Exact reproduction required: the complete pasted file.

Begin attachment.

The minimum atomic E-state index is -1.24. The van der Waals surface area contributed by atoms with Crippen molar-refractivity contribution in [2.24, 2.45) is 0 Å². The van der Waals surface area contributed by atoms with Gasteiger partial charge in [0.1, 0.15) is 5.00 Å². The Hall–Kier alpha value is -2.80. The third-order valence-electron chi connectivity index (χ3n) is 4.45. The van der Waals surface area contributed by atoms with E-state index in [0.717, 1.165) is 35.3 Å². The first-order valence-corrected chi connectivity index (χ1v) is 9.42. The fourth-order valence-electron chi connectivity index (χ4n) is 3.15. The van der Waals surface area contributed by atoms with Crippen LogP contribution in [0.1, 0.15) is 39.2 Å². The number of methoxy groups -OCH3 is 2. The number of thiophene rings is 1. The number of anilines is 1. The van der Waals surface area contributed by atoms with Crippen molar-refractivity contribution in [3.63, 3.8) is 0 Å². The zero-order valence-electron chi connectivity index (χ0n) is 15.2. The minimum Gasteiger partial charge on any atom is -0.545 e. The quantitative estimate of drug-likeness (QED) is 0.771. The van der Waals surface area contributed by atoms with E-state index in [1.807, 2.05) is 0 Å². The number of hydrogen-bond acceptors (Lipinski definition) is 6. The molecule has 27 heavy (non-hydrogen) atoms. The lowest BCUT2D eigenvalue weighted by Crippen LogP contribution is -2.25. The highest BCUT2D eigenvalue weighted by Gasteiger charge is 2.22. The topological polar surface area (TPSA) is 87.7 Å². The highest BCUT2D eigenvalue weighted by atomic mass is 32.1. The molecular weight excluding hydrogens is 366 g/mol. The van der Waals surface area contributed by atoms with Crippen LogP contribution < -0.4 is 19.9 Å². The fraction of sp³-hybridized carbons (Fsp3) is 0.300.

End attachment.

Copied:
The minimum atomic E-state index is -1.24. The van der Waals surface area contributed by atoms with Crippen molar-refractivity contribution in [2.24, 2.45) is 0 Å². The van der Waals surface area contributed by atoms with Gasteiger partial charge in [0.1, 0.15) is 5.00 Å². The Hall–Kier alpha value is -2.80. The third-order valence-electron chi connectivity index (χ3n) is 4.45. The van der Waals surface area contributed by atoms with E-state index in [0.717, 1.165) is 35.3 Å². The first-order valence-corrected chi connectivity index (χ1v) is 9.42. The fourth-order valence-electron chi connectivity index (χ4n) is 3.15. The van der Waals surface area contributed by atoms with Crippen LogP contribution in [0.1, 0.15) is 39.2 Å². The number of methoxy groups -OCH3 is 2. The number of thiophene rings is 1. The number of anilines is 1. The van der Waals surface area contributed by atoms with Crippen molar-refractivity contribution in [3.63, 3.8) is 0 Å². The zero-order valence-electron chi connectivity index (χ0n) is 15.2. The minimum Gasteiger partial charge on any atom is -0.545 e. The quantitative estimate of drug-likeness (QED) is 0.771. The van der Waals surface area contributed by atoms with E-state index in [1.807, 2.05) is 0 Å². The number of hydrogen-bond acceptors (Lipinski definition) is 6. The molecule has 27 heavy (non-hydrogen) atoms. The lowest BCUT2D eigenvalue weighted by Crippen LogP contribution is -2.25. The highest BCUT2D eigenvalue weighted by Gasteiger charge is 2.22. The topological polar surface area (TPSA) is 87.7 Å². The highest BCUT2D eigenvalue weighted by atomic mass is 32.1. The molecular weight excluding hydrogens is 366 g/mol. The van der Waals surface area contributed by atoms with Crippen LogP contribution < -0.4 is 19.9 Å². The fraction of sp³-hybridized carbons (Fsp3) is 0.300.